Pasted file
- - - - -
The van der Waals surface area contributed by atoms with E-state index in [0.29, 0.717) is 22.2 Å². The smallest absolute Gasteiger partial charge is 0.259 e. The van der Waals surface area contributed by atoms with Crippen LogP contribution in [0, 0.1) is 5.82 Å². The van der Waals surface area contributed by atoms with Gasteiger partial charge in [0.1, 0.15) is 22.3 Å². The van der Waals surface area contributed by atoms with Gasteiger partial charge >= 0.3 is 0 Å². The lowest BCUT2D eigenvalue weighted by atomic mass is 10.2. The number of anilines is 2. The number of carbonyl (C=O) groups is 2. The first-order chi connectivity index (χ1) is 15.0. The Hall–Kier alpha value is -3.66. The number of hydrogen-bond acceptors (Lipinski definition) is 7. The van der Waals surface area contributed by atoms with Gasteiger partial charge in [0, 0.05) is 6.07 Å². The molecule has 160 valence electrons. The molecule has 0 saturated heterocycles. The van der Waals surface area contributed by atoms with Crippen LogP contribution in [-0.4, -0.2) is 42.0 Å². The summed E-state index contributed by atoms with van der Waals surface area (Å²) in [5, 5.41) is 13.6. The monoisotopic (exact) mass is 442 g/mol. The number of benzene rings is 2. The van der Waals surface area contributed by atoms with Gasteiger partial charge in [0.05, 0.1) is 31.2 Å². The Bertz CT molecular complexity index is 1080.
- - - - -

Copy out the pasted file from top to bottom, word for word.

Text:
The van der Waals surface area contributed by atoms with E-state index in [0.29, 0.717) is 22.2 Å². The smallest absolute Gasteiger partial charge is 0.259 e. The van der Waals surface area contributed by atoms with Crippen LogP contribution in [0, 0.1) is 5.82 Å². The van der Waals surface area contributed by atoms with Gasteiger partial charge in [0.1, 0.15) is 22.3 Å². The van der Waals surface area contributed by atoms with Gasteiger partial charge >= 0.3 is 0 Å². The lowest BCUT2D eigenvalue weighted by atomic mass is 10.2. The number of anilines is 2. The number of carbonyl (C=O) groups is 2. The first-order chi connectivity index (χ1) is 15.0. The Hall–Kier alpha value is -3.66. The number of hydrogen-bond acceptors (Lipinski definition) is 7. The van der Waals surface area contributed by atoms with Gasteiger partial charge in [0, 0.05) is 6.07 Å². The molecule has 160 valence electrons. The molecule has 0 saturated heterocycles. The van der Waals surface area contributed by atoms with Crippen LogP contribution in [-0.4, -0.2) is 42.0 Å². The summed E-state index contributed by atoms with van der Waals surface area (Å²) in [5, 5.41) is 13.6. The monoisotopic (exact) mass is 442 g/mol. The number of benzene rings is 2. The van der Waals surface area contributed by atoms with Gasteiger partial charge in [0.05, 0.1) is 31.2 Å². The Bertz CT molecular complexity index is 1080.